All is fair when covering Anna?

BY Bisakha Ghose| IN Opinion | 03/09/2011
Letter to the Hoot: If the cardinal principles of good broadcasting and good editorial practices had been kept in mind, much of the drama in the heat of the moment may not have happened,
As I watched the ‘fast’ Anna saga unfold on the English television news channels, I wondered if all that the media does is fair. There were the split screens, the extraordinarily high decibel presentations overtaking the overexcited previous news breaking moments, star presenters in confrontational mode, some finger-wagging and preaching and defamatory statements being broadcast. It was a free for all for many of the channels. Day after day, night after night nothing else was happening in India or the world if they were to be believed. Many did believe. That is where the problem lies.
The power of the moving image is such that it can overshadow all else.  If it is accompanied by insufficiently impartial commentary then a potent mix is presented to the viewer. So what should journalists do? Should they not cover momentous events with verve and vigour? Would they not challenge the main actors in the ‘live’ political drama with tough questioning? Should such an event not push back all other news stories?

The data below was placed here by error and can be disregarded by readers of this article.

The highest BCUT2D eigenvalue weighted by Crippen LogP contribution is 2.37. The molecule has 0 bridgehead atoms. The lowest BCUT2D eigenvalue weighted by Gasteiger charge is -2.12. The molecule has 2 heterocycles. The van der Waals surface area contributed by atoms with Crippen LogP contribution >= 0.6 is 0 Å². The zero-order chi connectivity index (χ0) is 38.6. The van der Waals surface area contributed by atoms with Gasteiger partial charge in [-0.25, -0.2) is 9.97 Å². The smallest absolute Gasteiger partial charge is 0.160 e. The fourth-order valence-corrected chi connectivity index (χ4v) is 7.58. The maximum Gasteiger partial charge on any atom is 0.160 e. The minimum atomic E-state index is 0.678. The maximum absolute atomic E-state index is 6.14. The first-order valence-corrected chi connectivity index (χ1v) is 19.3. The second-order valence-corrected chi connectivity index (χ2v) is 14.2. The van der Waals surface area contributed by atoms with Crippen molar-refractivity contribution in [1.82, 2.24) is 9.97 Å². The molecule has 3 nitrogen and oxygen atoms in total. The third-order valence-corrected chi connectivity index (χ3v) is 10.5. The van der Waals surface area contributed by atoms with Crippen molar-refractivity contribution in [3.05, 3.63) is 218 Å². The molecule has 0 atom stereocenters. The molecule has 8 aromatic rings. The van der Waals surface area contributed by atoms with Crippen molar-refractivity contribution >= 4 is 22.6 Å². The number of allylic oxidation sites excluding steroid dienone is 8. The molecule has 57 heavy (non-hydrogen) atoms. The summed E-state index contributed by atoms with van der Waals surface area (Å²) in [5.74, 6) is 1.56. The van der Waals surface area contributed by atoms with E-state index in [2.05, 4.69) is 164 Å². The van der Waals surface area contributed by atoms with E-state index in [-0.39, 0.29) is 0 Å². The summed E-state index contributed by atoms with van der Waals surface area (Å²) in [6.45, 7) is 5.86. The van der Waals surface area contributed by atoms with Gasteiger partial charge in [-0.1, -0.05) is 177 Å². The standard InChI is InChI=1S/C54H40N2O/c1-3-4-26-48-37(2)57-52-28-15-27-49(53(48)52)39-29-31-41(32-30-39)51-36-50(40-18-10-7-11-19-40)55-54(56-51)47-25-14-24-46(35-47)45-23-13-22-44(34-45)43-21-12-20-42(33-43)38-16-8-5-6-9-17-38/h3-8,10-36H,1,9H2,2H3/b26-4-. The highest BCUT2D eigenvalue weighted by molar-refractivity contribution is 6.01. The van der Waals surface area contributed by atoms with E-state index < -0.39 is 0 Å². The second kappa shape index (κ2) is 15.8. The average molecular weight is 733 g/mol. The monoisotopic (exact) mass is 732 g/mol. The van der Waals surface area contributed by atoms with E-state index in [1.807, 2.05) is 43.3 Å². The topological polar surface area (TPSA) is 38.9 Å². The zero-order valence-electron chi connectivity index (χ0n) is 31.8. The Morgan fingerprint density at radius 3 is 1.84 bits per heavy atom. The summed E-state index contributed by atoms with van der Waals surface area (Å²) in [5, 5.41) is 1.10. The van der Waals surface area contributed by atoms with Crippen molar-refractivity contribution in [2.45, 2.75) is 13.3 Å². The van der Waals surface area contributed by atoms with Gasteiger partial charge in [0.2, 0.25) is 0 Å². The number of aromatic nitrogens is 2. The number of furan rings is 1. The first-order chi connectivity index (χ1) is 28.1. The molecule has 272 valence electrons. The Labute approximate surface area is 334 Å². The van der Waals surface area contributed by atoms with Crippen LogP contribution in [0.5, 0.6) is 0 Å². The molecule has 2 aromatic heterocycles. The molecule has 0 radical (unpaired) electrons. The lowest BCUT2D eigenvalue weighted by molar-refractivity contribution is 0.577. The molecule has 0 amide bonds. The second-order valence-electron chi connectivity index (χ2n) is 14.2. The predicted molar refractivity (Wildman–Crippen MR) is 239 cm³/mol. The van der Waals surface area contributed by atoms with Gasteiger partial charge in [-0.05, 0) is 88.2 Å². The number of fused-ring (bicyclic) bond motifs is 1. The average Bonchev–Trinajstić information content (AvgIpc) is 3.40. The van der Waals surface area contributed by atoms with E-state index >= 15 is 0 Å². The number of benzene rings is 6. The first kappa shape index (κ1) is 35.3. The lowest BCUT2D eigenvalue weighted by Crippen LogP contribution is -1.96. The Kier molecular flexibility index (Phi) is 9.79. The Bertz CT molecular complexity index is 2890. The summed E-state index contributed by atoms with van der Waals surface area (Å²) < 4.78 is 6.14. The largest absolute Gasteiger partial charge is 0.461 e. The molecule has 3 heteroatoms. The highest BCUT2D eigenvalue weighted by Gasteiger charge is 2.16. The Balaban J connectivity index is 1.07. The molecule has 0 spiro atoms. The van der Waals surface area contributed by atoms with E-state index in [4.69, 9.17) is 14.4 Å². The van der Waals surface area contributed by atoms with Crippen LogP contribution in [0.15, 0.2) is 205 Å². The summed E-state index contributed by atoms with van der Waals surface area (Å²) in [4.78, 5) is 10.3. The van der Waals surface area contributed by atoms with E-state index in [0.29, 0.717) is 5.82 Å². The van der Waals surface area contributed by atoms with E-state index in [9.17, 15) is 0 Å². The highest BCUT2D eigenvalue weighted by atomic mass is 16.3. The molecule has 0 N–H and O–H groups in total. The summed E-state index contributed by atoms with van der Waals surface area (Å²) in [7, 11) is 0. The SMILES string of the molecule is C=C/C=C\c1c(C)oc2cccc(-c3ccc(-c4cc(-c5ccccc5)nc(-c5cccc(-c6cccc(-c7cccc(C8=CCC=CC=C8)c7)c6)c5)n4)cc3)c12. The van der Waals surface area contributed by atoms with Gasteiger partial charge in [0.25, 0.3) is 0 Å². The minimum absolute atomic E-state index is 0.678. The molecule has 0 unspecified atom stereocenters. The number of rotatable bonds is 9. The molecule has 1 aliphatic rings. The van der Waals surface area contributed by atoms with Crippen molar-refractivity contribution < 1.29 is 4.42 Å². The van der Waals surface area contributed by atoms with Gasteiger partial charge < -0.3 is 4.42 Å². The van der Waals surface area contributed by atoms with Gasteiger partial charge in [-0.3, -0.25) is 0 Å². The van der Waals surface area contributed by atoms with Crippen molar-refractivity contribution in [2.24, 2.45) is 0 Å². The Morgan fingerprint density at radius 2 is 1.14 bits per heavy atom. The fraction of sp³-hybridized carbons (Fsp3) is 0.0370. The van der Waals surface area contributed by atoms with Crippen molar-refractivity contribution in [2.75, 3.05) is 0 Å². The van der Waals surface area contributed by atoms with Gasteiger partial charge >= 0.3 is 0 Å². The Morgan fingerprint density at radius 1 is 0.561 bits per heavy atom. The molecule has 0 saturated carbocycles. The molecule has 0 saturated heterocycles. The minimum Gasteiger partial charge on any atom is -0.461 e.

These are questions whose answers will be mulled over now that the euphoria is settling down. But if the cardinal principles of good broadcasting and good editorial practices are kept in mind, much of the drama in the heat of the moment may not have happened, nor would channels have to wait for the post-mortem after nearly two-weeks of feverish coverage.
Some may argue that in this day and age news broadcasting like all other forms of broadcasting ought to grab the attention of the maximum numbers at any cost. It is true that numbers do matter but the broadcaster must also keep in mind the responsibilities that go with the power of broadcasting.
The Federal Communications Commission of the USA states that “as public trustees, broadcast licensees may not intentionally distort the news: the FCC has stated that “rigging or slanting the news is a most heinous act against the public interest.” 
Britain accepts impartiality as fundamental in broadcasting. The Ofcom Broadcasting Code emphasises that news should be reported with due accuracy and presented with due impartiality. It also states that programmes “must exclude all expressions of views and opinions of the person providing the service on matters of political and industrial controversy and matters relating to current public policy.”
India’s own News Broadcasters Association says in its Code of Ethics and Broadcasting Standards that“broadcasters shall, in particular, ensure that they do not select news for the purpose of either promoting or hindering either side of any controversial public issue.”
All the channels and journalists involved in the presentation of rolling news during the fast of Anna Hazare need to ask themselves whether they have fulfilled these basics of good broadcasting.
Bisakha Ghose
August 29, 2011
(The writer is a former Deputy Secretary General of the Commonwealth Broadcasting Association)
Anna fast
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